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Living the Chaburah

Shraga Simmons

Rabbi Aryeh Nivin had been teaching strategies for coping with life’s difficulties for years. Then he faced a crisis that put him to the ultimate test

Wednesday, February 07, 2018

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NEW LIFE After a life-threatening challenge, Reb Aryeh is leading his chaburah groups with a new fire. “I don’t see with the same eyes anymore” (Photos: Shraga Simmons, personal archives)

I t was the fall of 2013 and Rabbi Aryeh Nivin was lying in intensive care, his body ravaged by a killer bacteria. His sickness had begun with a difficult two-week flu, followed by severe heart pains. Before he knew it, Reb Aryeh’s legs had filled with 20 kilos of water.

“I woke up one morning and felt like my body was literally being attacked,” says Rabbi Nivin, relaxing in his spacious Torah library on a recent winter’s day in Ashdod. “My system began shutting down and my kidneys stopped functioning. I was hospitalized and they couldn’t pinpoint the problem. They ran a bunch of tests, and finally discovered a bacteria that could not be treated with antibiotics. Apparently, the flu I’d contracted — in combination with medication — had weakened my immune system and enabled the bacteria to take hold.”

The bacteria had completely overwhelmed Reb Aryeh, who eventually suffered from multiple organ failure — heart, lungs, kidneys. He was hooked up to dozens of wires, tubes, and machines to monitor his system and keep him alive. In addition, except for movement in his arms and toes, he was paralyzed from the neck down.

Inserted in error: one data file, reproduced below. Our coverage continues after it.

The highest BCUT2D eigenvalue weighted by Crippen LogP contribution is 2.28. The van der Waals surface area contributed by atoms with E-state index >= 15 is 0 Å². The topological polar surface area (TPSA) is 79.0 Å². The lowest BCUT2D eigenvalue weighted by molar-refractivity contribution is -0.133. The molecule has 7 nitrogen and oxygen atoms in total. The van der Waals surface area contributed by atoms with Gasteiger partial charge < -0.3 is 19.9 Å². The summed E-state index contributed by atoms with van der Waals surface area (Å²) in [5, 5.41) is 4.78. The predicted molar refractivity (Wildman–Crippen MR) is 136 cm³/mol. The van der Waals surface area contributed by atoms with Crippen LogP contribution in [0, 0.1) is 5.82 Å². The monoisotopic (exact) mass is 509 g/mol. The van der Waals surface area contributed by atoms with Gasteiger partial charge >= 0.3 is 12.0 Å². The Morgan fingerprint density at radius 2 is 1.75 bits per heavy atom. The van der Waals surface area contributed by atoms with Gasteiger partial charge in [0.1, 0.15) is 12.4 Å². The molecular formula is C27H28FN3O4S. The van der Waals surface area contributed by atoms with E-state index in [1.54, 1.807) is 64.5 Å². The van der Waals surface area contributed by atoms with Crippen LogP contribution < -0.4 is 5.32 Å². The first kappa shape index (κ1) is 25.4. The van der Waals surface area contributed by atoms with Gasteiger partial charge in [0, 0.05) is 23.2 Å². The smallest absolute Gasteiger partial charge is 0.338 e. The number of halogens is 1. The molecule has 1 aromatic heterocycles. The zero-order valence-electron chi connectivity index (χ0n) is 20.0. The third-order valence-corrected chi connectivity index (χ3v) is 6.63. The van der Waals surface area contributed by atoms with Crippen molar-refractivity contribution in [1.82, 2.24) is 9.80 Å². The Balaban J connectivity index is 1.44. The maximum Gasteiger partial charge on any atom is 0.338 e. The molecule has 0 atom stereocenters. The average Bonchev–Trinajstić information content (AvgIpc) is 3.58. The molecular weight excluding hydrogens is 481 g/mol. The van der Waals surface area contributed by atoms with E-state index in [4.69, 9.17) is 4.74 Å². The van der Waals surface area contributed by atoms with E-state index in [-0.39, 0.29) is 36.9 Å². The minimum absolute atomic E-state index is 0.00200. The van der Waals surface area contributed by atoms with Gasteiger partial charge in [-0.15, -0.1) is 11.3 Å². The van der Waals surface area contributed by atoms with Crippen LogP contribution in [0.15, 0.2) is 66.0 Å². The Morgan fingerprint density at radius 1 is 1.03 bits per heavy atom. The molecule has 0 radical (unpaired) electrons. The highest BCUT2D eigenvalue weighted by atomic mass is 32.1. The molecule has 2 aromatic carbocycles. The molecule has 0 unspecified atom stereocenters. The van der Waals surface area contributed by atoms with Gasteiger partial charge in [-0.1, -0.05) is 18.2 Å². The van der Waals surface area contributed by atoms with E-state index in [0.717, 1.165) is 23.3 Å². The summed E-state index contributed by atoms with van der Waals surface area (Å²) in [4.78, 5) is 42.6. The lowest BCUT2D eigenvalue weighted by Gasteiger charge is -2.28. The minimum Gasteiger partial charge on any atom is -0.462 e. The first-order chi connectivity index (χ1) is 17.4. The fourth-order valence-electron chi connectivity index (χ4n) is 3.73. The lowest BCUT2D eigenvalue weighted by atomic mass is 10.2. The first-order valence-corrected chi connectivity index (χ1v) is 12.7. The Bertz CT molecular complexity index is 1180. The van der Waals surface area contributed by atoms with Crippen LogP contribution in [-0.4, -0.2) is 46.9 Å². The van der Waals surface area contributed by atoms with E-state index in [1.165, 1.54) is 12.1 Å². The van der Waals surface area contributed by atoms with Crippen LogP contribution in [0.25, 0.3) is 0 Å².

“That’s when the doctors turned to my wife and said, ‘We’re sorry. There is nothing more we can do.’”

Hashem was sending the ultimate test of emunah — a “Rabi Akiva moment” facing the angel of death.

Fortunately for Reb Aryeh, known in the frum community for decades of teaching self-development chaburahs, he had a safety net consisting of Torah tools for vitality, transcendence, emunah, and joy.

Now those ideas were being put to the test. Principles of inspired living he had gleaned from the work of the Ramchal, Arizal, and the baalei mussar all came crashing to the fore, playing out in real time. Theory was now reality.

“Early in this ordeal, my wife told me that the only way to get through this is to mafkir everything to Hashem. The Torah tells us to love Hashem ‘bechol nafshecha,’ with your entire life. So I did a serious cheshbon hanefesh and in effect went through an emotional process of aveilus — thinking about everything I hold dear in life and letting it go.”

What screams out: ‘This is what my life is all about’? These are the questions to explore”

As I sit with a healthy Reb Aryeh, his calm description of these events spanning six months attests to the integrity of his emunah. Having “talked the talk” for so long, Reb Aryeh was now called upon to “walk the walk.”

“Hashem had taken away my parnassah, taken away my mobility, taken away my organ function. Plus, I was on medication that made it difficult to even think. My entire morning revolved around just sitting in a chair. There was nothing left of me.”

Reb Aryeh shares how one familiar vort took on new meaning:
“After every davening we say ‘Aleinu,’ which speaks about v’yadata hayom, the ideas we know in our head. But then we say, v’hasheivosa el levavecha, put them on your heart. I felt like the Torah ideas in my head were now being laser-etched onto my heart.”

Amidst this harrowing medical experience, Reb Aryeh had responsibility for his wife and 14 children — one who was engaged to be married. The future of the Nivin clan was imperiled.

Tefillah would prove the key. Fortunately for Reb Aryeh, as a Pittsburgher chassid, he had access to powerful resources. (Excerpted from Mishpacha, Issue 697)

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